Republicans now say (and he himself suggests in his comments) that President Bush had gotten this in hand with ‘the Surge’. And there is some level of truth in that – many Democrats thought even this short-term, limited success was not possible. What’s missed though is that that ‘success’ could only be sustained as long as the US remained in place in force – something that could not be indefinitely sustained. A political settlement was the only permanent solution and that proved beyond the abilities of Bush and Obama.

Iran is a more complicated case. But the simple fact that Iran had always been hedged in by Iraq – a Sunni-led Arab power. It is a pattern that traces back to the origins of modern Shia Iran in the 16th century when its confessional and geopolitical rival was the Sunni Ottoman state. In any case, Iraq was a counterweight against Iran. The talk today of Iran ‘controlling’ Iraq is greatly overstated. But the invasion turned Iraq from a hostile counterweight to Iran into a friendly and in some way dependent neighbor dominated by its Shia majority. This is a strategic transformation of immense proportions. And it casts a shadow over most of the crises and battles engulfing the region today.

These are only two key pillars of the current disorder and crisis. But they are notable since they are so demonstrably, umbilically tied to the decision to invade and occupy Iraq.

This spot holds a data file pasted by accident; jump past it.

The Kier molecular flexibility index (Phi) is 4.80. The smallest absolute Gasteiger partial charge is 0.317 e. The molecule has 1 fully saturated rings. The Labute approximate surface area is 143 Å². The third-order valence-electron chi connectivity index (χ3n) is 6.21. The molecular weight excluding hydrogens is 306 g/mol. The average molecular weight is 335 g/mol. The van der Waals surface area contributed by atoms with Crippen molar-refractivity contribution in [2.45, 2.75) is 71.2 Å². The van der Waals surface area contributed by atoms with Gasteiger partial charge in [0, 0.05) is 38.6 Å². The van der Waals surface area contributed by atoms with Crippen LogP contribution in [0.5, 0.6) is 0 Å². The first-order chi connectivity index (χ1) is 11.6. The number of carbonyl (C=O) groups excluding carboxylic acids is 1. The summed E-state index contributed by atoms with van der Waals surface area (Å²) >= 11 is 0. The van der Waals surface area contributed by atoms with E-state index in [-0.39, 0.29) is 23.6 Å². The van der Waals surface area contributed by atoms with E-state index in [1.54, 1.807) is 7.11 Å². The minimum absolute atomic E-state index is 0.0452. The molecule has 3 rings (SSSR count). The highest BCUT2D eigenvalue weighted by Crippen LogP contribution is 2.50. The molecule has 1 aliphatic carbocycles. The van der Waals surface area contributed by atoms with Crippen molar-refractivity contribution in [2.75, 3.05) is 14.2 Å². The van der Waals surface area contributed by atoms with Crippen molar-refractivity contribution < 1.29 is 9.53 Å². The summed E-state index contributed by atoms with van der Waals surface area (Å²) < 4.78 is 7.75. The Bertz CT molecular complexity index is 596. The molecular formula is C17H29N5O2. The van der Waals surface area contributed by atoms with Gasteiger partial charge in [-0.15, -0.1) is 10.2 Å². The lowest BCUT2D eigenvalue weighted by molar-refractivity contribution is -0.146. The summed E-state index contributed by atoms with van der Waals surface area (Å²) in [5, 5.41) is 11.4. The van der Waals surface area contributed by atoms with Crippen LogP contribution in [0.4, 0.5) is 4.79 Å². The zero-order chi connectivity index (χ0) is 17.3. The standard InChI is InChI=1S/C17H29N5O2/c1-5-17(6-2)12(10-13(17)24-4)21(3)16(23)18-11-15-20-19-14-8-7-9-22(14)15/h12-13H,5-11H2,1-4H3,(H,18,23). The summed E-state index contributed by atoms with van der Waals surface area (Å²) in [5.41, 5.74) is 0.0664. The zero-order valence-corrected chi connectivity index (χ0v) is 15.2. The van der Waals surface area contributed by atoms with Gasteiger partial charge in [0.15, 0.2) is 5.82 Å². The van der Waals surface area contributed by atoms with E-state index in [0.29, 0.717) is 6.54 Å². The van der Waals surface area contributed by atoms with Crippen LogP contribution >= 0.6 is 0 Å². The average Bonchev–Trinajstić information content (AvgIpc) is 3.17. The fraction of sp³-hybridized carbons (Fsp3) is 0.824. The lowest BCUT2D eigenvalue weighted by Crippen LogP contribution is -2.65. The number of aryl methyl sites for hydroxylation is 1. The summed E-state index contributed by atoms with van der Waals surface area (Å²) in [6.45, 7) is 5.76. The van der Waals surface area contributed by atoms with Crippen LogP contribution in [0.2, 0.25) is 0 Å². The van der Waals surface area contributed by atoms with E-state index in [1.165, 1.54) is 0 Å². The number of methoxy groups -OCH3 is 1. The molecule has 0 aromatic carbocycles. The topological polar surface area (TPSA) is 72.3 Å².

President Bush declares the end of major combat in Iraq as he speaks aboard the aircraft carrier USS Abraham Lincoln off the California coast, in this May 1, 2003.

Obviously the Arab Spring is the other, vast reality in the Greater Middle East today. While it eventually engulfed Syria and threatened to topple the monarchies of Arabia, it started out in the countries as far afield as you can get from Iran and Iraq and still be in the Greater Middle East. The roots of the Arab Spring go back deep into the history of the region. There are even credible arguments that climate change played a role in destabilizing the Assad regime in Syria. But it is hard to escape the conclusion that the Arab Spring in all its dimensions was driven to some degree by the chaos unleashed by the US invasion, occupation and counterinsurgency operations in Iraq. Indeed, as I wrote in a lengthy article on the eve of the invasion (“Practice to Deceive”) in early 2003, chaos in the Middle East wasn’t the nightmare scenario for the architects of the Iraq War. It was actually the plan. The problem was that the rolling instability that they thought would destabilize and undermine hostile regimes and create a wave of strategic opportunities in fact crashed on us, or at least our strategies and goals (it crashed much more on the people of Syria and Libya).